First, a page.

Are we entitled to know every single detail about a product we offer in our store? First, let’s look at the definition of entitlement: “the fact of having a right to something.” Do we have the right?
When I sell a product, I am a representative of the manufacturer. I need to have accurate information to answer a consumer’s questions. Many of those questions are the same ones I ask before bringing a brand to my shelf. Where is it made? Who formulates it? Where do you source your ingredients from? What are the safety protocols? Where is your third-party analysis? Do you do “test and hold”?
A few years ago, I asked a manufacturer all of these questions and he stopped me at one point and said, “We hope the consumer will trust we are doing the best for their pet and not concern themselves with the details.”
There are a couple of problems with that statement. The first problem is consumers do not trust manufacturers. After some pet foods were recalled in 2009 due to the death of many pets, consumers began to lose faith in pet food manufacturers. In the micro independent retail world, there is a distrust of manufacturers and an assumption that they will do whatever is cheapest. This isn’t just a micro independent issue though.
On the World Small Animal Veterinary Association (WSAVA) website, there is a statement to pet owners reading: “Nutrition on the Internet: most pet owners consider the ingredient list to be the most important factor in choosing a pet food. However, the ingredient list gives no information on the quality of the ingredients and can be very misleading on the overall quality of the food.”
So even WSAVA believes we should have a little mistrust of the manufacturers. On its website, the organization offers guidelines to selecting pet foods for consumers. Those guidelines recommend asking many of the same questions I ask a manufacturer.
Getting these questions answered can be difficult. It is much more involved than just asking your representative. Usually, the manufacturer’s representative does not have all the information needed to answer the questions. You will have to climb your way up the ladder to get to the right people with the answers. When you find the right people, it still may be a struggle to get the information. The blanket answer manufacturers like to hide behind is “That information is proprietary and cannot be released to the public.” That statement is just a way to try and get rid of us.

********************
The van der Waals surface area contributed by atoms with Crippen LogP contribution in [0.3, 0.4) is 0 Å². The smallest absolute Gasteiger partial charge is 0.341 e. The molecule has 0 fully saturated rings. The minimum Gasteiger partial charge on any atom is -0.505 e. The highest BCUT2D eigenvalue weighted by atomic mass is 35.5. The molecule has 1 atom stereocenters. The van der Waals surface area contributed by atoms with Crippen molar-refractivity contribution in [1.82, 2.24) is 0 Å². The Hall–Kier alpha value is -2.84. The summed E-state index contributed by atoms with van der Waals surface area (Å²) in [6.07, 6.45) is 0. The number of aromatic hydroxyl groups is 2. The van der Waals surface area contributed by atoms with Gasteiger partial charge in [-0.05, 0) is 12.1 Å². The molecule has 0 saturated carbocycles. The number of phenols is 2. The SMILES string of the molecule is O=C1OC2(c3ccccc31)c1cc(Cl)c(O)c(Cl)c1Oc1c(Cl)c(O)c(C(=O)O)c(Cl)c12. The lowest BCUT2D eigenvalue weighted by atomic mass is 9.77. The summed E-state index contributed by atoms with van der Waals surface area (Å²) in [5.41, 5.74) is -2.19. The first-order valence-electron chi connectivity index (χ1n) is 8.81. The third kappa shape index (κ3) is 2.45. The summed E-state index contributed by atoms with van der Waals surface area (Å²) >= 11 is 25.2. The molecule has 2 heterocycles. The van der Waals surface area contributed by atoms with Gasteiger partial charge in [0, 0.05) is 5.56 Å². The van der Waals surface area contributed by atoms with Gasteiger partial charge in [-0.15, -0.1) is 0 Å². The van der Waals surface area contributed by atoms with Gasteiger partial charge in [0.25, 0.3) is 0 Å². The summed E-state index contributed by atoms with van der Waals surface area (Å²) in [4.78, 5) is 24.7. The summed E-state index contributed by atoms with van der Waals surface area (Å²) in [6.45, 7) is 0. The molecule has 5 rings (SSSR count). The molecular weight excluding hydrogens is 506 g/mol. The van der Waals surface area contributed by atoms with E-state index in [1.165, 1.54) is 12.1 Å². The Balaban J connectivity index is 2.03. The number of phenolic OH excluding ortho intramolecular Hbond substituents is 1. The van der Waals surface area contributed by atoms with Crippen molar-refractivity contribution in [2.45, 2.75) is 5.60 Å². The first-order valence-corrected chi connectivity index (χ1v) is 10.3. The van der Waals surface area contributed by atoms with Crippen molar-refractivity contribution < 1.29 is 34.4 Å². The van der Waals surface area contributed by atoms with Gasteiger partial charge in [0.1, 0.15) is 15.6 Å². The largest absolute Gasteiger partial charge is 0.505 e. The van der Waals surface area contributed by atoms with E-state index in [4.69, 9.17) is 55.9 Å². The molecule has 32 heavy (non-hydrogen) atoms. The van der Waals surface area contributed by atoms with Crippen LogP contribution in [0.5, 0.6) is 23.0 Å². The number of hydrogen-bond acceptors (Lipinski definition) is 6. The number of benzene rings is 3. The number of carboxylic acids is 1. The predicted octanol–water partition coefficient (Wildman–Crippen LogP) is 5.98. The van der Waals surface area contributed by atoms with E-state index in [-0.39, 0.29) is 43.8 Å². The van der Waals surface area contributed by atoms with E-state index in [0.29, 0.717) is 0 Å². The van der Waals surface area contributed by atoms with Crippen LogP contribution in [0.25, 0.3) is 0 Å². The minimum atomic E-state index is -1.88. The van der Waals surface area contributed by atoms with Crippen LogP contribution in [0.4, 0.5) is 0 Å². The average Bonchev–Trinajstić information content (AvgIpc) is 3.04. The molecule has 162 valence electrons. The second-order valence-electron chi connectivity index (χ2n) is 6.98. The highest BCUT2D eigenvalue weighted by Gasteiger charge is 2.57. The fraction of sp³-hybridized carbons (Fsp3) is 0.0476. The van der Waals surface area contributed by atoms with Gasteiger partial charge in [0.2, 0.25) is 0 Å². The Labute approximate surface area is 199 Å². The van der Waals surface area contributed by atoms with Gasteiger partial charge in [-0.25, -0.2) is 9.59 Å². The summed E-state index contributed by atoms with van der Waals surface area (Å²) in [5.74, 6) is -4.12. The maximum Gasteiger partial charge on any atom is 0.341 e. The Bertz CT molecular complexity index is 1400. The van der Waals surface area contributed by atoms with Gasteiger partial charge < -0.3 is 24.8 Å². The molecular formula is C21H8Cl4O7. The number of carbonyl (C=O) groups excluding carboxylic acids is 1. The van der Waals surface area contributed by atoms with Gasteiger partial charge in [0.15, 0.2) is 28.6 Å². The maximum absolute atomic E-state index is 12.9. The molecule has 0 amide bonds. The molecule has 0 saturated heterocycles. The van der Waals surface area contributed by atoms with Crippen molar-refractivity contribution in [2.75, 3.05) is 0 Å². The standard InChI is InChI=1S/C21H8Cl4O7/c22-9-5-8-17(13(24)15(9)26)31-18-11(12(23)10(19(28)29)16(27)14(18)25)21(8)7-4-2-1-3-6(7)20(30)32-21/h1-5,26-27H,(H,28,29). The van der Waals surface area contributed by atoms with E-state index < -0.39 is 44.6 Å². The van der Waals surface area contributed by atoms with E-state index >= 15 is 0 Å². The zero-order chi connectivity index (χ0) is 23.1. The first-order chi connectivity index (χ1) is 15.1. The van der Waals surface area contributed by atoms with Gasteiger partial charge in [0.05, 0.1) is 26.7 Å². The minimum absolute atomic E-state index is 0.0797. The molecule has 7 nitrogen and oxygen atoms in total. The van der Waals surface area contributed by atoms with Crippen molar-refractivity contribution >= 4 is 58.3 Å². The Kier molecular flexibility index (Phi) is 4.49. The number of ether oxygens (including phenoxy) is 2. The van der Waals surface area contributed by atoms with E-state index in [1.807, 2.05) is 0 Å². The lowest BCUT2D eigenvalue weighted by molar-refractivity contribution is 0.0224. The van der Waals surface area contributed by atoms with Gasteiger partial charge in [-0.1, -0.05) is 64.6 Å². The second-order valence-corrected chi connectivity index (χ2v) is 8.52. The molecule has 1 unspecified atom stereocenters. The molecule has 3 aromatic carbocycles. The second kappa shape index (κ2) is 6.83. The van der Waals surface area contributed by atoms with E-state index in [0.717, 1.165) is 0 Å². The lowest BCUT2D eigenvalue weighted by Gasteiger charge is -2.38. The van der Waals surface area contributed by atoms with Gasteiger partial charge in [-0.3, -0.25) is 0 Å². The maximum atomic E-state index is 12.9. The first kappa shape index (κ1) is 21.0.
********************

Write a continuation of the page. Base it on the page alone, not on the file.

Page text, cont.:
Years ago, I had a product line that I wanted to bring in that was co-packed, which means a contractor manufactured the line for them. I wanted to know who manufactured for them and was told it was proprietary information. In fact, the representative I was dealing with did not even know as it was kept secret from the sales staff. I loved the product line and wanted to carry it, so I got into investigative mode and figured out where it was made on my own. I was able to search the owners of the company and link them to a manufacturing facility. I took that information back to one of the presidents of the company, and since I had the information on my own, he confirmed it.
The reason provided for keeping the manufacturing facility proprietary was that as a small company, they were concerned a larger company would push them out of the facility. That is a very poor answer. If I was able to find the information, I’m pretty sure any manufacturer would be able to do the same. I was happy with the answers to the rest of my questions and with my own feeding trials, so I brought the product in. That’s where the micro independent must figure out where their line is. If you ask 12 questions and they answer 10 of them satisfactorily, but refuse to answer two of them because of proprietary reasons, are you still going to bring in the product?
Unfortunately, even if you get all the answers you were looking for and bring the product in, your investigation does not stop. Products change, sourcing changes, protocols change—and they should. We learn more about pet nutrition every single day, and hopefully the manufacturers are learning and making changes for the better. Sometimes changes are made because of growth. They must change the sourcing or put on another co-packer to keep up with demand.
I suggest keeping labels from products and dating them. From time to time, take out that older label and compare it to the label from the current product you get from the manufacturer. If you see changes, it will give you a reason to run through your list of questions with the manufacturer again. I also recommend asking the questions at the trade shows every year. Usually, the right people are at the big trade shows, so getting the answers is easier.
For micro independents, our right to the information we want is simple—if a manufacturer would like products sold in our stores, we have a right to the information we deem important.
B.C. Henschen is a well-known champion for pet owners who want the best in their pet’s food. He is the Association for Truth in Pet Food (ATPF) consumer advocate, and is a past director with the World Pet Association (WPA). Henschen is a popular speaker at industry events and meetings. A certified pet care technician and an accredited pet trainer, he is a partner in Platinum Paws, a full-service pet salon and premium pet food store in Carmel, Ind. His knowledge of the pet food industry makes Platinum Paws the go-to store for pet owners who want more for their pet than a bag off a shelf.